Education

Madison Board of Education Meeting, April 30, 2013

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MADISON, NJ – Lengthy presentations and discussion ensued on a number of topics at this week's Madison Board of Education meeting, including:

  • Adoption of a new math program for K-5  
  • The annual state assessment results which produced above the curve results in all subject areas
  • A new generation of tests designed to produce more data so that teachers can better assess students individually and/or collectively
  • The new teacher evaluation system changes in standardized testing
  • A focus on the Common Core Curriculum Standards
  • The school calendar
  • Adoption and specifications of the new math program (Singapore Math) will be presented at the next board meeting.

An overview presentation and report provided by Lee Nittel, Director of Curriculum and Instruction, covered nine different tests across specific grades in the district’s five schools showing an assessment of student proficiency for the 2011-2012 school year.

While the school system in general is not without future changes and challenges when it comes to evaluation and testing, the 2011-2012 assessments produced above average results and well above the DFGs (District Factor Groups) and state level.  This information tracks academic progress, drives instructional programming and collects data regarding longitudinal growth of a group of students.  The data compares Madison’s performance against socio-economic groups of the same likeness and to that of all other schools in the state.

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Nittel indicated that all graphs and data can be found on the district website.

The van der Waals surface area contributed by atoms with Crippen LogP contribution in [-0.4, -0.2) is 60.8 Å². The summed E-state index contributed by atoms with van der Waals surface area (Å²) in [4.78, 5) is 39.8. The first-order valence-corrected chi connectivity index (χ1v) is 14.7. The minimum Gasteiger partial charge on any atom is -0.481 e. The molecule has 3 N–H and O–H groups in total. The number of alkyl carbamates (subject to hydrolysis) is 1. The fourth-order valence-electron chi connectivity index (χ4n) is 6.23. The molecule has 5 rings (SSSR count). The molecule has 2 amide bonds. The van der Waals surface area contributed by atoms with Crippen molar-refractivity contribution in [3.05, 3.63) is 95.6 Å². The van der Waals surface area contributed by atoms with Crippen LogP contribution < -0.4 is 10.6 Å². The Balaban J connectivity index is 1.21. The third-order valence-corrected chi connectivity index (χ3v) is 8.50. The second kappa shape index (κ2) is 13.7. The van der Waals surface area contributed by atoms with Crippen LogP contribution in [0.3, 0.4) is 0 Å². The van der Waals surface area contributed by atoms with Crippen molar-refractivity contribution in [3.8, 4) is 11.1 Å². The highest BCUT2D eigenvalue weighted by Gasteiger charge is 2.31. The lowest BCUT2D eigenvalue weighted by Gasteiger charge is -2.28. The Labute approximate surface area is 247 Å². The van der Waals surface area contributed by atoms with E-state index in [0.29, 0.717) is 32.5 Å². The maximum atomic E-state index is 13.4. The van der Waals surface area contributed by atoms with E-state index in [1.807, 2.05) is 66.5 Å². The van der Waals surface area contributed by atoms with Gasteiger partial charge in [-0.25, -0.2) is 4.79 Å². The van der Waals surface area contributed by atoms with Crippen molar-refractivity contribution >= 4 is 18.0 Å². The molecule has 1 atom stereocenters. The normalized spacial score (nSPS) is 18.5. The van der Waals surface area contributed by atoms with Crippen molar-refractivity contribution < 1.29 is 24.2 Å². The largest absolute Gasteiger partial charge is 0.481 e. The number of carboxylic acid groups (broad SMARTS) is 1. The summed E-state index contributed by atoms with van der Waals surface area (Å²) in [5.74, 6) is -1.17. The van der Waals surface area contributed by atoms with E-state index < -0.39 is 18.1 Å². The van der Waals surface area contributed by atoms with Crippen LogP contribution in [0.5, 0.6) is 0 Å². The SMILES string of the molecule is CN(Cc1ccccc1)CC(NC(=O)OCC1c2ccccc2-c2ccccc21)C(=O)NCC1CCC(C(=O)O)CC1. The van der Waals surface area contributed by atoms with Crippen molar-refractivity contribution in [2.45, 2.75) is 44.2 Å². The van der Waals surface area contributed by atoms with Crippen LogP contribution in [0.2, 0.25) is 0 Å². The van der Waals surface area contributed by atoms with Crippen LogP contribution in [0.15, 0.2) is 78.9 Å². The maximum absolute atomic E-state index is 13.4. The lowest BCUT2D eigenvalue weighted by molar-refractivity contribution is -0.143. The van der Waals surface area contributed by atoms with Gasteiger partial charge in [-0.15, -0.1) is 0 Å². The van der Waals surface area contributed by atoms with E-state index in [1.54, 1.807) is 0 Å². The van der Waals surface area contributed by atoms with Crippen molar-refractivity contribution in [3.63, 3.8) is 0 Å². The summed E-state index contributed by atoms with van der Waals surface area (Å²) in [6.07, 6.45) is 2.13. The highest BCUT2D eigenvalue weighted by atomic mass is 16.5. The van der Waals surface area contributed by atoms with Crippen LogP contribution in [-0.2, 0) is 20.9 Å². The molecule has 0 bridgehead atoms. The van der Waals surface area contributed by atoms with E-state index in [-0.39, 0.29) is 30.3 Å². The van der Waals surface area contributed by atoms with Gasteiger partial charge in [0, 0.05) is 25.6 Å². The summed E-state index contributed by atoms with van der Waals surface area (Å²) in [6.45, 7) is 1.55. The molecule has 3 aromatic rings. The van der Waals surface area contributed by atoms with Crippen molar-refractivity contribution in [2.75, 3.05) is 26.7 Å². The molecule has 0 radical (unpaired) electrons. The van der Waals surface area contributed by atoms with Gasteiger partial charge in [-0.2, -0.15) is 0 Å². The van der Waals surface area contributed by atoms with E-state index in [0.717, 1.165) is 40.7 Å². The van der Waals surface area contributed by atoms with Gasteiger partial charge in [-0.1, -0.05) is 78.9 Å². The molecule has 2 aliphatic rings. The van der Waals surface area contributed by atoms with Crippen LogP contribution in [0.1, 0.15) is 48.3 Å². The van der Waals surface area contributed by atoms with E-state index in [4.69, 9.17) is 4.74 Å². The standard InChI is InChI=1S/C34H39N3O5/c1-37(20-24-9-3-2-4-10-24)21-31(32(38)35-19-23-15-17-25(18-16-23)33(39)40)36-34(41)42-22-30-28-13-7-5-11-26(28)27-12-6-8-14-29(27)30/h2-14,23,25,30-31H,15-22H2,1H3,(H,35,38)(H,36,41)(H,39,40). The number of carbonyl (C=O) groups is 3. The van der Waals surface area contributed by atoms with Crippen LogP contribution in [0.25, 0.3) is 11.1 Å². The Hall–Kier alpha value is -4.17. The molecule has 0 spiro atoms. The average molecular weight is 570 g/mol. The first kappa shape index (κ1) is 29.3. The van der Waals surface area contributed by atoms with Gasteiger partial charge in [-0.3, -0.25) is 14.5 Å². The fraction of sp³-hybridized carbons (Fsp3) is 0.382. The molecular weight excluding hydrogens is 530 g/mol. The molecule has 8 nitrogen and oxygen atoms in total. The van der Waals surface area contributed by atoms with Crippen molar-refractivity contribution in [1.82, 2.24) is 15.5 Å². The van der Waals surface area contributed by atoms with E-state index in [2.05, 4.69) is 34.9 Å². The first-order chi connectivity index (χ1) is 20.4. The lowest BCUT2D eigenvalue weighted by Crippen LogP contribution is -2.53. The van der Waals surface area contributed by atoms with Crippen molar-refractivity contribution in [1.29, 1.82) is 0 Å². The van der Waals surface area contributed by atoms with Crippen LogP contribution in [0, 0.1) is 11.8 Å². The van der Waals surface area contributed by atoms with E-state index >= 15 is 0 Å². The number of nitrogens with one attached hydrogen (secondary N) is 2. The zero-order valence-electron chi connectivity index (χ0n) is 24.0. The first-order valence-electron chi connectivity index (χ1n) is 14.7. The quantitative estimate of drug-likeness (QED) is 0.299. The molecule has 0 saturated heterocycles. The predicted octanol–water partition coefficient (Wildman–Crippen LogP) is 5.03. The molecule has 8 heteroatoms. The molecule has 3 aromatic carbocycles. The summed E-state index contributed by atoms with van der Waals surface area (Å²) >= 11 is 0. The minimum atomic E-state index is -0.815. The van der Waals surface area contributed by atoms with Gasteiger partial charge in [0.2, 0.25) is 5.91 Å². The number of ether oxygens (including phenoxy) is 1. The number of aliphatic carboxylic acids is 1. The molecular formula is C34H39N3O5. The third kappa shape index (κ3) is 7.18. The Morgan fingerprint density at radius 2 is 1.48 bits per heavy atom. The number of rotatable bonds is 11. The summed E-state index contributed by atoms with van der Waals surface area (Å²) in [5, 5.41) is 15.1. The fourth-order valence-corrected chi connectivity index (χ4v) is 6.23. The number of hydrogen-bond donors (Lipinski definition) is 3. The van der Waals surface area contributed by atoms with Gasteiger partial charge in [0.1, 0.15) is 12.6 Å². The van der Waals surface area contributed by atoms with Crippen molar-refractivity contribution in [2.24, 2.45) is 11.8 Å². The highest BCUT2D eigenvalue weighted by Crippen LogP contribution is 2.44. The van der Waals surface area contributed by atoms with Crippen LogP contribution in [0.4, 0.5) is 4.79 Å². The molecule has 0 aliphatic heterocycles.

After hearing Nittel’s report, Steve Wells, a Madison resident, approached the board. “People actually spend time coming up with all this stuff? Whatever’s going on in Trenton is freaky,” Wells said. “I’m bothered by the school calendar.  It’s a horrible utilization of time, and I think community would support changes to it.”

An exchange on the calendar issue between the board and Wells provoked deeper discussion on the pros and cons of his suggestion to change the start date and end date of the school year.  There was a motion to amend the calendar and then another motion to table the motion to amend the calendar.

The motion to table was overruled and the motion to amend the calendar came to a tie.  It was explained by Mr. Gary Lane, School Business Administrator/Secretary to the Board of Education that when there is a “tie” vote, the motion goes unchanged.  Consequently, the school calendar start date will remain the same which is Friday, September 6, 2013.

Board member Shade Grahling reported on the progress of curriculum, professional development and world language. She said “We are looking for ways to improve the implementation of the Rosetta Stone, and we’re working on a full assessment for language in K-12 by the 2014-2015 school year.”

Patrick Rowe, Vice President, indicated that the Board of Education will soon be providing recordings of board meetings online.

Rowe was also questioned by a Madison resident on his recent candidacy and what would happen if he were to win the upcoming election for Town Council.  Rowe indicated his term on the board is up at the end of the school year, so there wasn’t an issue.

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